Hawaii gas prices headed up after 8-week slide
A 7-cent-higher cap could lift next week's isle average to $2.69
For the first time since mid-October, the state's price cap on wholesale gasoline is going up.
Caps for next week, published yesterday by the state Public Utilities Commission, are 7 cents higher than current price ceilings.
Hawaii's caps are tied to an average of spot wholesale prices on the mainland, where prices have spiked recently with the onset of wintry weather in the northeastern United States.
Next week, if wholesalers charge up to the maximum allowed, the price for regular unleaded on Oahu is projected to be about $2.52 a gallon, which would be the cheapest in the islands.
The highest price for regular would be about $2.89 a gallon on Lanai, while the statewide average could go to about $2.69.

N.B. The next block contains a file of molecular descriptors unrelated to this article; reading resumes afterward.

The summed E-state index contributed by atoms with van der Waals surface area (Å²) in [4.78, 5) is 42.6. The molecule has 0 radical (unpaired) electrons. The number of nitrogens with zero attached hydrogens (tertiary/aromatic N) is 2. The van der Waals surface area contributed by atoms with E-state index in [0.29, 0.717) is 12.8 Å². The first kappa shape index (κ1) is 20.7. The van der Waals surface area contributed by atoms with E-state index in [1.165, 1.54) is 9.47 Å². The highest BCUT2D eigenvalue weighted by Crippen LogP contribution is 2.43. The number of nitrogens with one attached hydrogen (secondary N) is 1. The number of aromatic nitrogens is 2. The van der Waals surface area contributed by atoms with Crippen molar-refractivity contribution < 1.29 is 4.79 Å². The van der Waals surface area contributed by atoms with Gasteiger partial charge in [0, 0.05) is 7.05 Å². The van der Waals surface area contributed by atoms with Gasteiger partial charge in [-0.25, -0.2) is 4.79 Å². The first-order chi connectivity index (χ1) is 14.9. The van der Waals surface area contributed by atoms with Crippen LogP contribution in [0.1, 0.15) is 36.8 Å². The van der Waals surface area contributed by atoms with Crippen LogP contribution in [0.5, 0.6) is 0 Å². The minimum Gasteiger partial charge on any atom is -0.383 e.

Estimates include taxes and an assumed dealer markup of 12 cents, although such charges vary and are not governed by the price cap, leading to a variety of prices among gas stations.
Today's statewide average for regular was $2.63 a gallon, 49 cents higher than the national average, according to AAA's Fuel Gauge Report. The auto club bases its survey on credit-card transactions from the previous day at more than 85,000 self-service stations nationwide, including 222 in Hawaii.
Hawaii's caps are based on an average of spot wholesale prices in the Gulf of Mexico, New York and Los Angeles, where prices track closely to crude oil.
Crude oil futures have increased this week amid worries that colder weather in the northeastern United States, the world's largest energy market, could boost demand for heating fuels.
The increase in the cap reverses an eight-week trend of the price ceilings being set lower in successive weeks. Since Oct. 17 the maximum price at which gas can be sold in Hawaii has gone down 90 cents.